by Dr. Asa Mittman
Texture is the feeling of a surface, real or represented. This might refer to the roughness or smoothness of actual objects and art media, or to the illusion of these properties.
Jeff Koons, Balloon Dog, 1994-2001, transparent color coating, stainless steel, 320 x 380 x 120 cm (photo: Kim, © Jeff Koons)
Jeff Koons’ Balloon Dog has a perfectly smooth, mirrored surface it is difficult to resist touching (though we must). It is this surface texture that turns these replicas of commonplace, short-lived and disposable items (balloon animals) into precious objects.
In contrast, the coarse, bristly surface of an ancient Shang Dynasty Fang-Ding — a ritual vessel used in worshipping dead ancestors — grants the work a vibrant energy, but does not invite our touch.
Fangding Ritual Food Vessel with Abstract Decor, 14th-11th century B.C.E., China, Shang dynasty, cast bronze, 21.7 x 17.1 x 15.2 cm (Harvard Art Museums)
The illusion of texture
The illusion of texture is no less important to our experience of works of art.
Dutch still life paintings are justly famous for their careful, illusionistic replication of objects. The smooth silver plates and glass goblet of Pieter Claesz’s Still Life seem to tease us, as do the rougher cookies and breads, and the crumbly pie. The knife handle, pointing out of the image toward us, seems just beyond our grasp, and therefore makes this magnificent spread all the more tantalizing.
Pieter Claesz, Still Life, c. 1625, oil on panel, 48 × 76.9 cm (Art Institute of Chicago)
Want to join the conversation?
- This reminds me of three paintings/sculptures of Anish Kapoor. He made them with a texture that everybody immediately associates with flesh (of course he meant to do that). But then, is this a texture or the illusion of a texture? (by googeling Anish Kapoor flesh you see the work)(7 votes)
- In this case, it would be texture, the illusion of texture is when we think that there is an actual object or thing when in reality there is not.(2 votes)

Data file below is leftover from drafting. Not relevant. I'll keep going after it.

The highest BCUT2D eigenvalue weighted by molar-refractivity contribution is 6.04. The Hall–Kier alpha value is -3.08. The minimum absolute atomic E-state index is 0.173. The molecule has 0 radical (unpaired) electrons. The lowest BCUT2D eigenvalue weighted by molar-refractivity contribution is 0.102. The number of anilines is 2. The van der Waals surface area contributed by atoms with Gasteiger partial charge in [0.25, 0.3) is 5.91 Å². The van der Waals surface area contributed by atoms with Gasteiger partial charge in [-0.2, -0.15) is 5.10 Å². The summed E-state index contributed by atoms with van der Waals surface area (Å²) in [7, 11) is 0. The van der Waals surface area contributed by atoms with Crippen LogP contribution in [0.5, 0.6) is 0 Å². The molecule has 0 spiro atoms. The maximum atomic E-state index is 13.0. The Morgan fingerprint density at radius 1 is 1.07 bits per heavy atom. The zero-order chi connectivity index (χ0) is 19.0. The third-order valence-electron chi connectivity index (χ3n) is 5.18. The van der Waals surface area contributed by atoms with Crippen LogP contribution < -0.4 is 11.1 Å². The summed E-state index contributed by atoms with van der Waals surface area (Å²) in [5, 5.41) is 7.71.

- how is the texture so realistic(4 votes)
- This was done by a painter of very great skill and vast experience. Let us admire it together.(8 votes)
- So, a sculputre has an actual texture, but if it's a work of art, whether that texture beckons or repulses our touch, we should deal with it as "you can look but you'd better not touch." And a painting or photograph has an illusion of touch, though it, too, is not to actually BE touched. Does that sum it up?(6 votes)
- Figurative subjects are frequently touched - this is apparent by the smoother texture, polished looking or brighter lustre of a stone of metal sculpture. Naked figures might be groped and in contrast religious sculptural figures are touched in reverence.(2 votes)
- whether that texture beckons or repulses our touch, we should deal with it as "you can look but you'd better not touch." And a painting or photograph has an illusion of touch, though it, too, is not to actually BE touched. Does that sum it up?(3 votes)
- Yes, most of the things that seem real we will pretty much have the impulse to touch it (excluding television). It's in our nature to experience things with as many senses as we can.(2 votes)
- Can it be fair to say that the texture in the still life painting above is a combination of well-executed line, shape, form, color, and space working together? Otherwise, the gelatinous nature of the lemons, the wetness of the olives, and even the bending of the light at the surface of the glass of water would not be quite as believable.(3 votes)
- yes I think 'texture' is a more abstract word to mean the culmination of the more concrete elements of line, shape, etc. to create something that looks like it has a texture to it.(2 votes)
- Is texture a important part of a peice??(2 votes)
- Imagine a still life painting of two oranges, one of which, through the artist's craft, shows its texture, and the other of which, through the miracle of a color printer, is just an orange circle. Which is more satisfying to you?(4 votes)